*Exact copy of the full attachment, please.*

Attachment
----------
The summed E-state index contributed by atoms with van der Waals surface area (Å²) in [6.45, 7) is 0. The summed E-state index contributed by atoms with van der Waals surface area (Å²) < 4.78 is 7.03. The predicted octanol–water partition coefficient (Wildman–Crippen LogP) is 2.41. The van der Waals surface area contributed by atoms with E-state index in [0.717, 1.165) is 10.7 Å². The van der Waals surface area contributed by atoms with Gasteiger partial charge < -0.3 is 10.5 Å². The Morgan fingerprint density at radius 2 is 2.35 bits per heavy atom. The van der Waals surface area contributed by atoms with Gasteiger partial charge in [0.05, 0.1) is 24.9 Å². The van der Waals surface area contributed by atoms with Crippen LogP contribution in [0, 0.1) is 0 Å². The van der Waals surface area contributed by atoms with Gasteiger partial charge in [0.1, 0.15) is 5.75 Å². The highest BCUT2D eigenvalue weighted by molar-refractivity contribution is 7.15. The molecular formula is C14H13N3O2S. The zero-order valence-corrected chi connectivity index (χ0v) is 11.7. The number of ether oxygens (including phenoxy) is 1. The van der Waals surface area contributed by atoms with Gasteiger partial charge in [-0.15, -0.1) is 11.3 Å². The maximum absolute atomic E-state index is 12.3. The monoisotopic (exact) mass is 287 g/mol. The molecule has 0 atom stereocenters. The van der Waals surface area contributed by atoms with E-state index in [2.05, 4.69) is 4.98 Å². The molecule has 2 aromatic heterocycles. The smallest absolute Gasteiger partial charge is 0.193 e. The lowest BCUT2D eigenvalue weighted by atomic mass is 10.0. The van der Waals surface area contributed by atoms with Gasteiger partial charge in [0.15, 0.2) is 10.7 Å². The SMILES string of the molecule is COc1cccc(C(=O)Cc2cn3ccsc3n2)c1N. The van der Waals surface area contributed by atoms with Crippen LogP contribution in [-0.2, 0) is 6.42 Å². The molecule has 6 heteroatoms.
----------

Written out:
The summed E-state index contributed by atoms with van der Waals surface area (Å²) in [6.45, 7) is 0. The summed E-state index contributed by atoms with van der Waals surface area (Å²) < 4.78 is 7.03. The predicted octanol–water partition coefficient (Wildman–Crippen LogP) is 2.41. The van der Waals surface area contributed by atoms with E-state index in [0.717, 1.165) is 10.7 Å². The van der Waals surface area contributed by atoms with Gasteiger partial charge < -0.3 is 10.5 Å². The Morgan fingerprint density at radius 2 is 2.35 bits per heavy atom. The van der Waals surface area contributed by atoms with Gasteiger partial charge in [0.05, 0.1) is 24.9 Å². The van der Waals surface area contributed by atoms with Crippen LogP contribution in [0, 0.1) is 0 Å². The van der Waals surface area contributed by atoms with Gasteiger partial charge in [0.1, 0.15) is 5.75 Å². The highest BCUT2D eigenvalue weighted by molar-refractivity contribution is 7.15. The molecular formula is C14H13N3O2S. The zero-order valence-corrected chi connectivity index (χ0v) is 11.7. The number of ether oxygens (including phenoxy) is 1. The van der Waals surface area contributed by atoms with Gasteiger partial charge in [-0.15, -0.1) is 11.3 Å². The maximum absolute atomic E-state index is 12.3. The monoisotopic (exact) mass is 287 g/mol. The molecule has 0 atom stereocenters. The van der Waals surface area contributed by atoms with E-state index in [2.05, 4.69) is 4.98 Å². The molecule has 2 aromatic heterocycles. The smallest absolute Gasteiger partial charge is 0.193 e. The lowest BCUT2D eigenvalue weighted by atomic mass is 10.0. The van der Waals surface area contributed by atoms with Gasteiger partial charge in [0.15, 0.2) is 10.7 Å². The SMILES string of the molecule is COc1cccc(C(=O)Cc2cn3ccsc3n2)c1N. The van der Waals surface area contributed by atoms with Crippen LogP contribution in [-0.2, 0) is 6.42 Å². The molecule has 6 heteroatoms.